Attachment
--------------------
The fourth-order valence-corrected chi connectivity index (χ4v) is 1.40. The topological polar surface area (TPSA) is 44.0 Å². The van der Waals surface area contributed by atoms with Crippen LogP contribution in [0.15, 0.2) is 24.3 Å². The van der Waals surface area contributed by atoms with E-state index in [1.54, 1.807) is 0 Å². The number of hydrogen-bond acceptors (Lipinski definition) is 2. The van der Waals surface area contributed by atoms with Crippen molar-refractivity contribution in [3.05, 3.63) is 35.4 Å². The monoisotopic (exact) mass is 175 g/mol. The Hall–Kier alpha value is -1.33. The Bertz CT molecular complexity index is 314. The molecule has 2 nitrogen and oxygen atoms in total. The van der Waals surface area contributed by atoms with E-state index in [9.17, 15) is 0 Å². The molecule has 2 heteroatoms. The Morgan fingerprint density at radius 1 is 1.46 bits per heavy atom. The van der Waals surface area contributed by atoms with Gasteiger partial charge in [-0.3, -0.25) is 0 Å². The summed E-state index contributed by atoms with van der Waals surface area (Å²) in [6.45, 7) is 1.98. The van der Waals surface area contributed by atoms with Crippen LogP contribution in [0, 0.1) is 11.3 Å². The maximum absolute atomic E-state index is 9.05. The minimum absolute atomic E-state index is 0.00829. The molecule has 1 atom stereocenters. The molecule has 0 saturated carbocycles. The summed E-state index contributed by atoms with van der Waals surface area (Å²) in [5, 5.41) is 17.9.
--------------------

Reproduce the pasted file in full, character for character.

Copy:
The fourth-order valence-corrected chi connectivity index (χ4v) is 1.40. The topological polar surface area (TPSA) is 44.0 Å². The van der Waals surface area contributed by atoms with Crippen LogP contribution in [0.15, 0.2) is 24.3 Å². The van der Waals surface area contributed by atoms with E-state index in [1.54, 1.807) is 0 Å². The number of hydrogen-bond acceptors (Lipinski definition) is 2. The van der Waals surface area contributed by atoms with Crippen molar-refractivity contribution in [3.05, 3.63) is 35.4 Å². The monoisotopic (exact) mass is 175 g/mol. The Hall–Kier alpha value is -1.33. The Bertz CT molecular complexity index is 314. The molecule has 2 nitrogen and oxygen atoms in total. The van der Waals surface area contributed by atoms with E-state index in [9.17, 15) is 0 Å². The molecule has 2 heteroatoms. The Morgan fingerprint density at radius 1 is 1.46 bits per heavy atom. The van der Waals surface area contributed by atoms with Gasteiger partial charge in [-0.3, -0.25) is 0 Å². The summed E-state index contributed by atoms with van der Waals surface area (Å²) in [6.45, 7) is 1.98. The van der Waals surface area contributed by atoms with Crippen LogP contribution in [0, 0.1) is 11.3 Å². The maximum absolute atomic E-state index is 9.05. The minimum absolute atomic E-state index is 0.00829. The molecule has 1 atom stereocenters. The molecule has 0 saturated carbocycles. The summed E-state index contributed by atoms with van der Waals surface area (Å²) in [5, 5.41) is 17.9.